Keith saw his role in the Northern Plains conference as one marked by great challenges but even greater potential. David Hartson, a colleague, described Keith as “very big in his dreams and very big in his efforts.”

One recent effort was Keith’s idea of “reconciliation labs,” which he had implemented in several churches before the Covid-19 pandemic interrupted a planned wider rollout. Keith saw these labs as a way to bring people together across lines of great difference, however sensitive or thorny the sources of the disagreement. He was someone who truly believed, in his truest heart, that reconciliation in our country was not only possible but absolutely vital.

He was innovative and energetic in his approach, always eager to push beyond the norms of ecclesiastical or societal conventions. In Grand Forks, he led his church through the process of selling their building to a Muslim group and then rented from them for a year. He later led his congregation to share a space with a Buddhist group on the University of North Dakota campus. Only days before his death, he spoke with a colleague, Edith Guffey, about working with some of his member churches to speak out against a bill being considered in North Dakota that would deny the rights of transgender youth to participate in sporting events under their identifying gender. “He knew exactly who to call,” Guffey said. “He was anxious to be engaged with this.”

Another project to which Keith was passionately devoted at the time of his death was CATCH, a program that would seek to address the challenges faced by rural communities. He hoped that small churches of varied denominations would stabilize and serve their communities by starting local food cooperatives that would ultimately be self-sufficient. He believed that the colonization of local agriculture by private corporations was killing rural America, and likewise that small, collective action would be the way to save it. To skeptics who might counter that a program like CATCH would be too late, he would reply that even if that was true, it did not relieve us of our obligation to try.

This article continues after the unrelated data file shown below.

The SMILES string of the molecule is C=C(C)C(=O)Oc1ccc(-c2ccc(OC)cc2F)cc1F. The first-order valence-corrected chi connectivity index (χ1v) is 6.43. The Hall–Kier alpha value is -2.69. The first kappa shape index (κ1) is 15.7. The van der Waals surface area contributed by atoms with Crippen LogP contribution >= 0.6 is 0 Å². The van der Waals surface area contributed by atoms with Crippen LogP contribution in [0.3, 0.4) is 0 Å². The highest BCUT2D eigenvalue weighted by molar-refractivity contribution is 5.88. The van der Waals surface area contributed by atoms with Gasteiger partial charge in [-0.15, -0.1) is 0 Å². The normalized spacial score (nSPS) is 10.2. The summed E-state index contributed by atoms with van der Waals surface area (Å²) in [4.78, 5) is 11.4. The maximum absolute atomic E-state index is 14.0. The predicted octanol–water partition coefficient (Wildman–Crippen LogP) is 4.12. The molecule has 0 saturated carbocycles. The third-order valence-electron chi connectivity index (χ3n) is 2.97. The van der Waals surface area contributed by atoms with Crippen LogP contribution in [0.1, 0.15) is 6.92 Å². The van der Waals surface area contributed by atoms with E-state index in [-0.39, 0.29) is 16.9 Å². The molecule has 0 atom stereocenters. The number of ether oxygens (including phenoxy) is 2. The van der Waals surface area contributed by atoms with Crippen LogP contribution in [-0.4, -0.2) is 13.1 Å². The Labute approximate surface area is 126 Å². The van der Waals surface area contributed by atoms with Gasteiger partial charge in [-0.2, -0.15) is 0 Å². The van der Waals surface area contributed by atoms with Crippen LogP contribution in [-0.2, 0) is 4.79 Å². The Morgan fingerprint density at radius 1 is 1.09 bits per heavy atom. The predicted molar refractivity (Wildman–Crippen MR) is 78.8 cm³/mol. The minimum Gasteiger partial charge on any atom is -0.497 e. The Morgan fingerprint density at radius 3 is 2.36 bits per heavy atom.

Keith believed, above all, that he had a deep obligation to try: to try to help, to try to listen, and to try to leave the world better and kinder than he found it. He stressed to his children that their lives must be in service to these same obligations. His death so much sooner than expected is unspeakably painful to those of us left behind. But Keith would hope that his unjustly brief life had served as a reminder, to all those who loved him, that his absence will not relieve them of their obligation to try.

In lieu of flowers, the family asks that donations be made in his honor to:

Northern Plains Conference of the UCC
In Memory of Keith Mills
5115 50th Avenue SE
Streeter, ND 58483-9726

A virtual Memorial Service for Keith Mills will take place via Zoom on Sunday, February 14 at 2:00pm CST. To attend, please visit: to register. 

To order memorial trees or send flowers to the family in memory of Keith Mills, please visit our flower store.